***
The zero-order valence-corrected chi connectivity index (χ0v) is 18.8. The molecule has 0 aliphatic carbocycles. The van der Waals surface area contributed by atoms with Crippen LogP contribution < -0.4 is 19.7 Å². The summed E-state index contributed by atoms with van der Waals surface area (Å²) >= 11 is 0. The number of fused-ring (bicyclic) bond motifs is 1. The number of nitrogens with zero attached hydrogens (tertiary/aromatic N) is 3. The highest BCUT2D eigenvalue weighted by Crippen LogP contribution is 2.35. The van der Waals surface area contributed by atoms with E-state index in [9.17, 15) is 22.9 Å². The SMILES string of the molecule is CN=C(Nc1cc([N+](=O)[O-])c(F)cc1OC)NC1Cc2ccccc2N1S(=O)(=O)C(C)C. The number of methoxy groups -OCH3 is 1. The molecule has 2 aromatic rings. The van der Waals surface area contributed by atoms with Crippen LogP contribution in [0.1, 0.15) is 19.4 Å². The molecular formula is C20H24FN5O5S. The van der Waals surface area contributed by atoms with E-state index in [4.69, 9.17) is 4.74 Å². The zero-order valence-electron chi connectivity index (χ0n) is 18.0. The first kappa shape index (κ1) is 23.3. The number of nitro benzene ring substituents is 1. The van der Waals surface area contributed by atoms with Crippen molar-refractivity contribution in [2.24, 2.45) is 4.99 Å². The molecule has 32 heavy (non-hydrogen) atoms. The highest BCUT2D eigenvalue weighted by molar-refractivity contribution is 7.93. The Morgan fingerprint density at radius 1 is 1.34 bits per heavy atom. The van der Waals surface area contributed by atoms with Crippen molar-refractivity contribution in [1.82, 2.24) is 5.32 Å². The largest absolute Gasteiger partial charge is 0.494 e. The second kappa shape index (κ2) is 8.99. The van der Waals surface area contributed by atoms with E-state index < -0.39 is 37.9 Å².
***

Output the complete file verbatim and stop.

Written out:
The zero-order valence-corrected chi connectivity index (χ0v) is 18.8. The molecule has 0 aliphatic carbocycles. The van der Waals surface area contributed by atoms with Crippen LogP contribution < -0.4 is 19.7 Å². The summed E-state index contributed by atoms with van der Waals surface area (Å²) >= 11 is 0. The number of fused-ring (bicyclic) bond motifs is 1. The number of nitrogens with zero attached hydrogens (tertiary/aromatic N) is 3. The highest BCUT2D eigenvalue weighted by Crippen LogP contribution is 2.35. The van der Waals surface area contributed by atoms with E-state index in [9.17, 15) is 22.9 Å². The SMILES string of the molecule is CN=C(Nc1cc([N+](=O)[O-])c(F)cc1OC)NC1Cc2ccccc2N1S(=O)(=O)C(C)C. The number of methoxy groups -OCH3 is 1. The molecule has 2 aromatic rings. The van der Waals surface area contributed by atoms with Crippen LogP contribution in [0.1, 0.15) is 19.4 Å². The molecular formula is C20H24FN5O5S. The van der Waals surface area contributed by atoms with E-state index in [4.69, 9.17) is 4.74 Å². The zero-order valence-electron chi connectivity index (χ0n) is 18.0. The first kappa shape index (κ1) is 23.3. The number of nitro benzene ring substituents is 1. The van der Waals surface area contributed by atoms with Crippen molar-refractivity contribution in [2.24, 2.45) is 4.99 Å². The molecule has 32 heavy (non-hydrogen) atoms. The highest BCUT2D eigenvalue weighted by molar-refractivity contribution is 7.93. The Morgan fingerprint density at radius 1 is 1.34 bits per heavy atom. The van der Waals surface area contributed by atoms with Crippen molar-refractivity contribution in [1.82, 2.24) is 5.32 Å². The largest absolute Gasteiger partial charge is 0.494 e. The second kappa shape index (κ2) is 8.99. The van der Waals surface area contributed by atoms with E-state index < -0.39 is 37.9 Å².